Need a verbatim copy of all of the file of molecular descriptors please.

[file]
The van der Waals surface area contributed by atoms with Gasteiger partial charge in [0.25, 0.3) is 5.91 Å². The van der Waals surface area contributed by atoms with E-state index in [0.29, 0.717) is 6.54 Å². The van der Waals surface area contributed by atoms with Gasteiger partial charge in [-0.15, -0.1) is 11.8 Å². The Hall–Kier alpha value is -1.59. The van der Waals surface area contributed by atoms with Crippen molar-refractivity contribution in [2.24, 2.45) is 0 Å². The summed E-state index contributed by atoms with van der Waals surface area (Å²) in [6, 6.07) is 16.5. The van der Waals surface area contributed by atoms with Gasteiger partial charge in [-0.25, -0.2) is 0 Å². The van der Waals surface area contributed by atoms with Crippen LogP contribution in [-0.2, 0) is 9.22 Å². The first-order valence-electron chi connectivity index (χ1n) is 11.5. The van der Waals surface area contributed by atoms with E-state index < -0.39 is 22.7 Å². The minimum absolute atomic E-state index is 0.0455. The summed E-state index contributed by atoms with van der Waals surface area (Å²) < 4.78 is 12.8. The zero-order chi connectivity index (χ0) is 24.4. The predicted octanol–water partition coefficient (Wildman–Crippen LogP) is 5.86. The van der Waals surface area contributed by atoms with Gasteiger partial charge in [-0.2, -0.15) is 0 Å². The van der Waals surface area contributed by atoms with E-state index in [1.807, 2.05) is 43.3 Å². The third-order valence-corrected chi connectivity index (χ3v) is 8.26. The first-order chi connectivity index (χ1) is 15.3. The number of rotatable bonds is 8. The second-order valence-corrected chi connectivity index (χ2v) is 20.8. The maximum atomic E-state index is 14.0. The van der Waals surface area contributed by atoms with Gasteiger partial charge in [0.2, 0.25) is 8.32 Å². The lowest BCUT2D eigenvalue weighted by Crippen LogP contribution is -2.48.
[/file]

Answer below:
The van der Waals surface area contributed by atoms with Gasteiger partial charge in [0.25, 0.3) is 5.91 Å². The van der Waals surface area contributed by atoms with E-state index in [0.29, 0.717) is 6.54 Å². The van der Waals surface area contributed by atoms with Gasteiger partial charge in [-0.15, -0.1) is 11.8 Å². The Hall–Kier alpha value is -1.59. The van der Waals surface area contributed by atoms with Crippen molar-refractivity contribution in [2.24, 2.45) is 0 Å². The summed E-state index contributed by atoms with van der Waals surface area (Å²) in [6, 6.07) is 16.5. The van der Waals surface area contributed by atoms with Gasteiger partial charge in [-0.25, -0.2) is 0 Å². The van der Waals surface area contributed by atoms with Crippen LogP contribution in [-0.2, 0) is 9.22 Å². The first-order valence-electron chi connectivity index (χ1n) is 11.5. The van der Waals surface area contributed by atoms with E-state index < -0.39 is 22.7 Å². The minimum absolute atomic E-state index is 0.0455. The summed E-state index contributed by atoms with van der Waals surface area (Å²) < 4.78 is 12.8. The zero-order chi connectivity index (χ0) is 24.4. The predicted octanol–water partition coefficient (Wildman–Crippen LogP) is 5.86. The van der Waals surface area contributed by atoms with Gasteiger partial charge in [-0.2, -0.15) is 0 Å². The van der Waals surface area contributed by atoms with E-state index in [1.807, 2.05) is 43.3 Å². The third-order valence-corrected chi connectivity index (χ3v) is 8.26. The first-order chi connectivity index (χ1) is 15.3. The number of rotatable bonds is 8. The second-order valence-corrected chi connectivity index (χ2v) is 20.8. The maximum atomic E-state index is 14.0. The van der Waals surface area contributed by atoms with Gasteiger partial charge in [0.2, 0.25) is 8.32 Å². The lowest BCUT2D eigenvalue weighted by Crippen LogP contribution is -2.48.